May 14, 2012

Colorado Court of Appeals - 4-12-12 - People v. Turecek

People v. Turecek     Restitution
Facts: Mr. Turecek torched his own home. Apparently, he did not own the home outright as the prosecution charged him with 1° arson and 4° arson. Mr. Turecek pled to 4° arson. On the day of sentencing, some representative from an insurance company told the trial court the insurer only had an estimate at the time but could “easily” get the trial court a definite amount within 90 days. The Court told the prosecution to follow up with definitive numbers on the restitution within ninety days. Further, the Court commented it needed an amended motion as the prosecution’s initial motion was inaccurate because the insurer was still investigating. The prosecution failed, and some nine months later filed a motion with Court to grant the original, inaccurate, incomplete motion for restitution. The trial court obliged.
Issue: Where the prosecution showed no good cause, whether the trial court abused its discretion by granting a restitution request well be beyond the 90-day statutory deadline?
Held: Yes.
Reasoning: In Colorado, the statute, C.R.S. §18–1.3–603(1)(b), allows the prosecution to seek up to ninety days to determine the restitution.  The statute also allows an enlargement of time beyond ninety days, if the prosecution shows good cause to the trial court. Here, the Court of Appeals determined the prosecution did neither, and reversed the restitution order. Of the litany of complaints the prosecution claimed for failing miserably at its job, two were significant – one, the error, if any, was harmless, and two, the U.S. Supreme Court the U.S. Supreme Court in Dolan v. United States, –––U.S. ––––, 130 S.Ct. 2533 (2010), allowed for an extension of time under similar circumstances.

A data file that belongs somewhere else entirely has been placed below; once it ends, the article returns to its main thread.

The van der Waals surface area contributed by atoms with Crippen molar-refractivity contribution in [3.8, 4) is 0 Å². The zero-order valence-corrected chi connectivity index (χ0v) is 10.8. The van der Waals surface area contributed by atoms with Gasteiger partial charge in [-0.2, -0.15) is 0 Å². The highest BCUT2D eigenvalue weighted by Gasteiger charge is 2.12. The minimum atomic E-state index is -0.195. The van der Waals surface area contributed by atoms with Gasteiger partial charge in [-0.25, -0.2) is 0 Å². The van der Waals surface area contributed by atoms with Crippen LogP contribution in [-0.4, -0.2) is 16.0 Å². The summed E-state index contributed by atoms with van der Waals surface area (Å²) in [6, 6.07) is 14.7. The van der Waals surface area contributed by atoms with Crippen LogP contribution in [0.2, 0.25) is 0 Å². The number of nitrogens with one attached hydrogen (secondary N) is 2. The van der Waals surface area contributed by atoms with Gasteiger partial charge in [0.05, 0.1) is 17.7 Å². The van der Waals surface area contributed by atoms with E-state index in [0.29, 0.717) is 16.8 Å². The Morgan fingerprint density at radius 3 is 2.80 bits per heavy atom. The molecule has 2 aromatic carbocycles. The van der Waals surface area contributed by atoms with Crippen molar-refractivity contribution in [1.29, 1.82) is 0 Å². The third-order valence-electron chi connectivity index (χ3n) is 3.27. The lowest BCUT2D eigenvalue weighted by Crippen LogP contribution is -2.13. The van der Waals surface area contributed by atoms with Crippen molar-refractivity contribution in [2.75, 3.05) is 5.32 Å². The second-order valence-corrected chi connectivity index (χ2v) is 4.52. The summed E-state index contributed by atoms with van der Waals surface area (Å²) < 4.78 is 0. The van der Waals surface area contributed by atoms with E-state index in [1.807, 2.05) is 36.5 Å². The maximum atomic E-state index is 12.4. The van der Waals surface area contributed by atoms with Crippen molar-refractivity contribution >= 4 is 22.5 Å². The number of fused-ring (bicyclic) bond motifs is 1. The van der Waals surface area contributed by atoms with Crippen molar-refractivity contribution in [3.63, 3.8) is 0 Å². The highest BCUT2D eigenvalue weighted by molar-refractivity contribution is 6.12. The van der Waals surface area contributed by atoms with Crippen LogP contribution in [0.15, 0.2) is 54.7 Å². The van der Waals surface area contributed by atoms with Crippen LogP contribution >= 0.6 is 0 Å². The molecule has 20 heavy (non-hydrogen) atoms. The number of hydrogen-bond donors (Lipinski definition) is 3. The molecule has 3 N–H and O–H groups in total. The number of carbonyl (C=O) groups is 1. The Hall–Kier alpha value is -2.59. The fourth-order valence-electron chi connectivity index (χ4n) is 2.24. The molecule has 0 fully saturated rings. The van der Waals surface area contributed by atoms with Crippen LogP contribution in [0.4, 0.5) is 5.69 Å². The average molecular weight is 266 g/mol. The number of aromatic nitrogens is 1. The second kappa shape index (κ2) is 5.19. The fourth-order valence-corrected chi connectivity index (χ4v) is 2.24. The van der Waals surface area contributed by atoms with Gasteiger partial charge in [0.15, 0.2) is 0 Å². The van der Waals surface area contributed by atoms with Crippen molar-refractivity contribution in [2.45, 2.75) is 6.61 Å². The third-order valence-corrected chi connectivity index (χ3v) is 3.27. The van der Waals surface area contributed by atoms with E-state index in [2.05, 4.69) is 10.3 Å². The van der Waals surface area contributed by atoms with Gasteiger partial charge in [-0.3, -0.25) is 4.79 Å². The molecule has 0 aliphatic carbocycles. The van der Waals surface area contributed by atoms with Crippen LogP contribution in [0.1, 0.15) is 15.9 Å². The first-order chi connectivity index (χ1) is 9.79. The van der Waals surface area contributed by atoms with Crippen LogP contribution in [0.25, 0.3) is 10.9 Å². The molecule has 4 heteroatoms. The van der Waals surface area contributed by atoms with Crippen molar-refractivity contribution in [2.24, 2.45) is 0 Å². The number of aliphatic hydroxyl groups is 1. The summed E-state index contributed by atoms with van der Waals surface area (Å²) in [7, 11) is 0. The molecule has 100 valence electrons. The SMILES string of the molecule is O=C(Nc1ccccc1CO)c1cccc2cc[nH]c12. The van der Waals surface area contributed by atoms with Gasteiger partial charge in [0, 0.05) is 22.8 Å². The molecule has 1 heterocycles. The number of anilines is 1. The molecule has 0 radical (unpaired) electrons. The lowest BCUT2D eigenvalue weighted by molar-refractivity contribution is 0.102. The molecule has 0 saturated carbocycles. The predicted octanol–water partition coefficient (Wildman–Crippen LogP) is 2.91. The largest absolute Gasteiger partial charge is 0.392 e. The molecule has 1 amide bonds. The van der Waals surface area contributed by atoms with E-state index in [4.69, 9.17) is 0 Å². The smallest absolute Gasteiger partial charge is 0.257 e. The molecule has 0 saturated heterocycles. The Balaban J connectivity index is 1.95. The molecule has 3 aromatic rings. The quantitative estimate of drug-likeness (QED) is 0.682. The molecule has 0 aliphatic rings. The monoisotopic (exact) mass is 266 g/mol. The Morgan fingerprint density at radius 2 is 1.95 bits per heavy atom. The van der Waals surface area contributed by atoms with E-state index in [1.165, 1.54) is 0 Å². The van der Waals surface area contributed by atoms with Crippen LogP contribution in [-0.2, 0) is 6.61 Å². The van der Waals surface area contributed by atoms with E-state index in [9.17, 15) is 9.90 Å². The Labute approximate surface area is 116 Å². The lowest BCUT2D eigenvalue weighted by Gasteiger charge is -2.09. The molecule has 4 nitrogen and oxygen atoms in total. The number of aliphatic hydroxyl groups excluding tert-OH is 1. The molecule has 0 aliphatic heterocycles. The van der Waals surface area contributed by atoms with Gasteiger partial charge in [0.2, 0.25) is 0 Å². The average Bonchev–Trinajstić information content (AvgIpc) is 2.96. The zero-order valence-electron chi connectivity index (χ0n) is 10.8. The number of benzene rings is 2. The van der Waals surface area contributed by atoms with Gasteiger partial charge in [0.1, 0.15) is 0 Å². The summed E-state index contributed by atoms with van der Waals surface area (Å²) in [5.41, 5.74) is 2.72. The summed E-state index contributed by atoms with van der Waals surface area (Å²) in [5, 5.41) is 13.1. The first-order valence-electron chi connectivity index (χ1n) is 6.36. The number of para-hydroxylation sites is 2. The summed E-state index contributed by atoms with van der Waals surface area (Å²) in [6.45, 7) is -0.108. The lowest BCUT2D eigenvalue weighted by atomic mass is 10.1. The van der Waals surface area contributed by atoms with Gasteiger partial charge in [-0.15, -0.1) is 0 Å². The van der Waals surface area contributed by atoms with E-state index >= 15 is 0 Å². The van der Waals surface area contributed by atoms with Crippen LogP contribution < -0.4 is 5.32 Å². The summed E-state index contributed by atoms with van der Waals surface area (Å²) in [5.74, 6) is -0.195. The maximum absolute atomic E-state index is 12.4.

Regarding the harmless error, the prosecution claimed that Mr. Turecek knew restitution was coming and the trial court held a hearing on the restitution where he appeared and where counsel represented him.  The Court of Appeals held because the statute mandates 90-days for restitution and includes a good cause section to enlarge that time, the error cannot be considered harmless. The Court of Appeals seemed particularly irritated that the prosecution lazed around for some nine months, disregarded the trial court's order, and never filed an accurate motion to resolve the restitution.
Regarding U.S. Supreme Court in Dolan, the Court of Appeals quoted entirely from the dissent in that 5-4 decision, and came back around to the fact this is a state, not a federal statute. Whatever persuasive authority Dolan may be, the Court of Appeals held against the prosecution. Panel: Judge Gabriel wrote the opinion with Judges Roy and Terry concurring.
>Link to People v. Turecek here<

No comments:

Post a Comment

Search the Sword